“It’'s a shame, as most of his training ideas and advice have been lost or ignored since the time of his athletes,” writes Steve Magness on “Learning from the Past,” his blog about vintage fitness wisdom. Magness is the author of The Science of Running and an elite-level coach who worked with the Nike guru Alberto Salazar. “The main reason his methods aren’t widely praised or known is that Cerutty was seen as eccentric or crazy by the public.”
Percy was really on to something, Magness is convinced. And now, bit by bit, others are starting to notice. Bet you have, too. Ever been to a CrossFit box? Watched a video by “Supple Leopard” innovator Kelly Starrett? Churned through a we’re-all-in-this-together Tough Mudder, or seethed because 50-year-old pretty boy Laird Hamilton is still surfing monsters like a 20-year-old punk? Tick any one of those categories and you have been face-to-face with the spirit of the Stotans. Percy’s creed came straight from the heroic ideal of the ancient Greeks and Romans, and it was all about three things: strength, skill, and awareness.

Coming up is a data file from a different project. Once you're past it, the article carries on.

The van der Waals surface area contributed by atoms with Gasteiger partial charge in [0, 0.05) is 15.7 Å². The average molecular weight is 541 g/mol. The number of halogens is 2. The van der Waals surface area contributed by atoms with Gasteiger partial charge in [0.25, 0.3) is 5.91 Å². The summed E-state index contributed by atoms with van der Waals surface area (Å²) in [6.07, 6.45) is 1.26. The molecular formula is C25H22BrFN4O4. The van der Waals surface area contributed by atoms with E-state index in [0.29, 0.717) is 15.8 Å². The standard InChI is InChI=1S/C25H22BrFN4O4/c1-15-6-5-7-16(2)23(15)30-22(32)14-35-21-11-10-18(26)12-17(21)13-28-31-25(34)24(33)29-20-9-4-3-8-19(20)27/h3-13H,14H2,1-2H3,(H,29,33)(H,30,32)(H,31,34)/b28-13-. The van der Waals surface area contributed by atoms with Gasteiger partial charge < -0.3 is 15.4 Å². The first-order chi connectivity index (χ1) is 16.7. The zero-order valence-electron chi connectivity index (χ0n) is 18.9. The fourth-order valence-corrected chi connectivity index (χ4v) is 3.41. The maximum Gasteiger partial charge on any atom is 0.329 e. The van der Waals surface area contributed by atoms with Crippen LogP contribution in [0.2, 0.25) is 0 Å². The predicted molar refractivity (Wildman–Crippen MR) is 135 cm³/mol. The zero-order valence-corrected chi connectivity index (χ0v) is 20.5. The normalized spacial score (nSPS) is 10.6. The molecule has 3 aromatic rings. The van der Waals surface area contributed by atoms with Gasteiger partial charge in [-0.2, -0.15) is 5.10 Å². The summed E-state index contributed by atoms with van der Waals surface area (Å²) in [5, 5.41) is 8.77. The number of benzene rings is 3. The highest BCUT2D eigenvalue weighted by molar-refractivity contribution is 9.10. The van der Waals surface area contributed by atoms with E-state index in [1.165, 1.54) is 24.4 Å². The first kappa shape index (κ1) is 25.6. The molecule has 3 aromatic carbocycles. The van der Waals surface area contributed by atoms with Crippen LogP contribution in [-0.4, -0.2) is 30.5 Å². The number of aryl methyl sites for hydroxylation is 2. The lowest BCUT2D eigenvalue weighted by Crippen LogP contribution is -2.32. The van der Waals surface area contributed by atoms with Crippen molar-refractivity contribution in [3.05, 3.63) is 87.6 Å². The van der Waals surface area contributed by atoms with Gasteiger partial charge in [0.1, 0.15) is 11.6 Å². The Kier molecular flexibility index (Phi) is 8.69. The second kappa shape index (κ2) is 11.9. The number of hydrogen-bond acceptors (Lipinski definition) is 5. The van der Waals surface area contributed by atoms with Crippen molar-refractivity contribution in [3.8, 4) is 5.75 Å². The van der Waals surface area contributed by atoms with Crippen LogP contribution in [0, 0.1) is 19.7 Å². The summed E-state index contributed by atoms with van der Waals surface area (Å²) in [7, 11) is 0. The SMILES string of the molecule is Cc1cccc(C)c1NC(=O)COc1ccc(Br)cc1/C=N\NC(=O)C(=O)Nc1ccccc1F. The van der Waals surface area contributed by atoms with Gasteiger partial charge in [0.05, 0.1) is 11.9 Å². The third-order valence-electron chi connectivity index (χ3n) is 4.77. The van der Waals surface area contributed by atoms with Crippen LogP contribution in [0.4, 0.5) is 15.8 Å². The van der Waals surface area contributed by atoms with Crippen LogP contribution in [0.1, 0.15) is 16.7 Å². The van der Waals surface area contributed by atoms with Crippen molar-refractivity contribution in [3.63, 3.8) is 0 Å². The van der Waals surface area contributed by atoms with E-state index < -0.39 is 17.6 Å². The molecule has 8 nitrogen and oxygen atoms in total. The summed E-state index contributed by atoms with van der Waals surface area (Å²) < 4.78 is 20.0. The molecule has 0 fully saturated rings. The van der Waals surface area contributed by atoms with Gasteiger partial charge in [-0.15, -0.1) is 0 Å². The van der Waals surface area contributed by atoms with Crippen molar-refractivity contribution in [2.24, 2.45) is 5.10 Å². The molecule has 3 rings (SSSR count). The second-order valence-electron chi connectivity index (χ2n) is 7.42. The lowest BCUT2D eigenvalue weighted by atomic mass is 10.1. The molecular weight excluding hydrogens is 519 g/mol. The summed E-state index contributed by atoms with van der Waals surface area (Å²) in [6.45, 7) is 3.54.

In practice, it looks like this:
Go Wild: The worst mistake you can make is believing you’re anything except one thing—an animal. You’re not a runner, or a lifter, or a yoga pretzel. You’re a beast, and beasts aren’t specialists. They don’t limit their movements. They don’t stay inside when it’s icky, or wait for race day. All-around athleticism is the key to perpetual improvement, Percy taught, and you achieve it through natural challenges. Wet roads, leafy trails, hot sun, foot-sucking sand—everything a gym was designed to help you avoid, basically, is exactly the fiber-firing wildness your body needs to develop agility, balance, core strength, deep lungs, and poise in the face of the unpredictable.